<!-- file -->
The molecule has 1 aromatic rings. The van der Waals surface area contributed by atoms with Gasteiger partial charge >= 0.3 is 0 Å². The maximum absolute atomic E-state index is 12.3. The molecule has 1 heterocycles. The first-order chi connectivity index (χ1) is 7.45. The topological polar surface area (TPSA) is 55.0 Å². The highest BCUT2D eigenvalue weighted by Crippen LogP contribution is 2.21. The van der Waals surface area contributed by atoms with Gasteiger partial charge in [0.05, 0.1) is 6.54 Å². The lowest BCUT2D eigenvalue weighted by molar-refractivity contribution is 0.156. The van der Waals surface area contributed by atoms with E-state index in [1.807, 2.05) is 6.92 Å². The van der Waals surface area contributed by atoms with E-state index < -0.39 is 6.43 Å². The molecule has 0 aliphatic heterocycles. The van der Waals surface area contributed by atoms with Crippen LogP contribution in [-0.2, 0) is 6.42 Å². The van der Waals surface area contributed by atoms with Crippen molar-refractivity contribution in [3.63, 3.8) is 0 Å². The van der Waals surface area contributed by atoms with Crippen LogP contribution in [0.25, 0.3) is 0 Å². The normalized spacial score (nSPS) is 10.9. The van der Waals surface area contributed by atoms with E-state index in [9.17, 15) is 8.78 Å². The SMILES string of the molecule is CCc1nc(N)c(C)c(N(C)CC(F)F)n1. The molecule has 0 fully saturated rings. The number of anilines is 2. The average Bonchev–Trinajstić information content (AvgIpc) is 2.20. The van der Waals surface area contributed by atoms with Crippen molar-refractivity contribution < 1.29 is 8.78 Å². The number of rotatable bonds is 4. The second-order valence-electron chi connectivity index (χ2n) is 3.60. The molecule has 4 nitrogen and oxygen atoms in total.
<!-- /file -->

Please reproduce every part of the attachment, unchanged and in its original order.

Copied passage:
The molecule has 1 aromatic rings. The van der Waals surface area contributed by atoms with Gasteiger partial charge >= 0.3 is 0 Å². The maximum absolute atomic E-state index is 12.3. The molecule has 1 heterocycles. The first-order chi connectivity index (χ1) is 7.45. The topological polar surface area (TPSA) is 55.0 Å². The highest BCUT2D eigenvalue weighted by Crippen LogP contribution is 2.21. The van der Waals surface area contributed by atoms with Gasteiger partial charge in [0.05, 0.1) is 6.54 Å². The lowest BCUT2D eigenvalue weighted by molar-refractivity contribution is 0.156. The van der Waals surface area contributed by atoms with E-state index in [1.807, 2.05) is 6.92 Å². The van der Waals surface area contributed by atoms with E-state index < -0.39 is 6.43 Å². The molecule has 0 aliphatic heterocycles. The van der Waals surface area contributed by atoms with Crippen LogP contribution in [-0.2, 0) is 6.42 Å². The van der Waals surface area contributed by atoms with Crippen molar-refractivity contribution in [3.63, 3.8) is 0 Å². The van der Waals surface area contributed by atoms with Crippen LogP contribution in [0.25, 0.3) is 0 Å². The normalized spacial score (nSPS) is 10.9. The van der Waals surface area contributed by atoms with E-state index in [9.17, 15) is 8.78 Å². The SMILES string of the molecule is CCc1nc(N)c(C)c(N(C)CC(F)F)n1. The molecule has 0 fully saturated rings. The number of anilines is 2. The average Bonchev–Trinajstić information content (AvgIpc) is 2.20. The van der Waals surface area contributed by atoms with Crippen molar-refractivity contribution < 1.29 is 8.78 Å². The number of rotatable bonds is 4. The second-order valence-electron chi connectivity index (χ2n) is 3.60. The molecule has 4 nitrogen and oxygen atoms in total.